Nikon D3: Noise from ISO 100 to ISO 25,600
Updated: December 11, 2007
This article is one of a group of articles and blog entries investigating the 12.1-megapixel Nikon D3 digital SLR.
For more on the Nikon D3, D3s and D3x, see DAP.
Images were processed from 14-bit lossless-compressed NEF files using Nikon Capture NX.was used, along with and a white balance of 10,000°K (actual color temperature was even more blue).
The in-camera setting ofwas set to , which caused Nikon Capture NX to apply noise reduction of by default. This is not so easily dealt with in batch mode, see sidebar below.
Mouse-over the image below to seenoise reduction compared with no noise reduction
The exposure was made such that ISO 200 showed no clipped blacks and no blown highlights. The ISO 100 image had slightly clipped highlights, apparently due to reduced dynamic range over ISO 200. The ISO 12800 and 25600 images had grayish blacks, but similar highlights to ISO 200.
Digital camera noise can be perceived differently (and actually be different) with different subject matter and different lighting. This example uses north-side shade (skylight) in December in California, a lighting situation of around 10,000 - 13,000° kelvin, quite common this time of year.
Hand-picked items for Sony.
Nikon doesn’t offer ISO 100 or ISO 12800 or ISO 25,600; these are called “1 EV under ISO 200”, “1 EV over ISO 6400” and “2EV over ISO 6400”. Awkward to be sure, but ISO is a defined standard that apparently cannot be rigorously met at the ends.
At ISO 100, dynamic range appears to be reduced and to avoid blowing highlights an exposure that is 1/3 stop less (2/3 stop less than ISO 200) is required. For example, if the exposure is 1/30 @ f/8 at ISO 200, then 1/20 @ f/8 at “ISO” 100 is required (instead of 1/15 sec). However, the comparisons here did not use that adjustment.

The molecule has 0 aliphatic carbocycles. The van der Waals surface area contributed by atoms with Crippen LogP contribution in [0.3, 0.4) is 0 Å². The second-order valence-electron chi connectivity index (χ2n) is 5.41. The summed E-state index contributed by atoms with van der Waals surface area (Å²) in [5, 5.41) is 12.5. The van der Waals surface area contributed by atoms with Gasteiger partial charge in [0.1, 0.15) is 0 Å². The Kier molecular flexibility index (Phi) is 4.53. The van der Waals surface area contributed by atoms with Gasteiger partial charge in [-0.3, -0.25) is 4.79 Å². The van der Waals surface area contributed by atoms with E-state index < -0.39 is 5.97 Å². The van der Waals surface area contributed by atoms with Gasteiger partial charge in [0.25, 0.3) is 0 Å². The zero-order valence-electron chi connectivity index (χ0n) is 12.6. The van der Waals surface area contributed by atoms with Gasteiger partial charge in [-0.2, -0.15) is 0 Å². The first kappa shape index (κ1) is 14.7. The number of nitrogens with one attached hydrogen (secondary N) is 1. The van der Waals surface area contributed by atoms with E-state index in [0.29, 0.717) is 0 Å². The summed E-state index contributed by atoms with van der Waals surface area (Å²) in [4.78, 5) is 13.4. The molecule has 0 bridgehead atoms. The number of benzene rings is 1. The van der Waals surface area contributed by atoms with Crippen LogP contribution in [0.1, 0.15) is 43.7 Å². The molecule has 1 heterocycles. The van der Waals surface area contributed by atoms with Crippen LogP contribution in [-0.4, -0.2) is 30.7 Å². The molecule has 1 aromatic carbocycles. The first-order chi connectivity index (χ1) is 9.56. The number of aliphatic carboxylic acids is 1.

Ultra-smooth results at ISO 100, 200 and 400 make results at those values superb. It’s difficult to detect a difference between ISO 400 and ISO 200 except in the very dark areas; highlights are effectively identical in areas that contain detail (very smooth areas or gradients might show a slight difference).
To compare the differences between ISO values, use the mouse-over pages:
A very slight graininess appears at ISO 800, and extremely fine detail is slightly smudged.
Nikon D3, ISO 800
At ISO 1600, the graininess seen at ISO 800 becomes stronger, but remains “tight” and very natural looking. Definition on extremely fine detail is being affected now.
At ISO 3200, the graininess begins to exhibit of discoloration. The results are still outstanding, though fine detail loses its “edge”.
At ISO 6400, the noise is obvious but not unpleasant, but it has become much “chunkier” and has begun to obscure detail noticeably (comments based on entire image).
At ISO 12800, noise develops colored speckles and “chunkiness”. Fine detail is now significantly obscured (comments based on entire image). ISO 12800 is the limit of performance for “reasonable” images.
ISO 25600 is usable, but should be avoided if at all possible. Brightly-colored “hot pixels” have begun to appear, and sharpening is going to be quite difficult. Noise reduction is called for, and fine detail is obscured significantly. Still, a respectable-looking 12X8" print could be made, and perhaps even a 19X13" print would be reasonable with appropriate noise reduction techniques.
The Nikon D3 controls digital noise exceptionally well, with ISO 100, 200 and 400 providing outstanding results. ISO 800 and 1600 offer excellent quality and ISO 3200 still offers very good “bang for the buck”. ISO 12800 and 25600 are best reserved for specialty uses, and noise-reduction processing will be necessary for many images shot at those high values.
Is the Nikon D3 the “noise king”? It appears to be the case as of December 2007.
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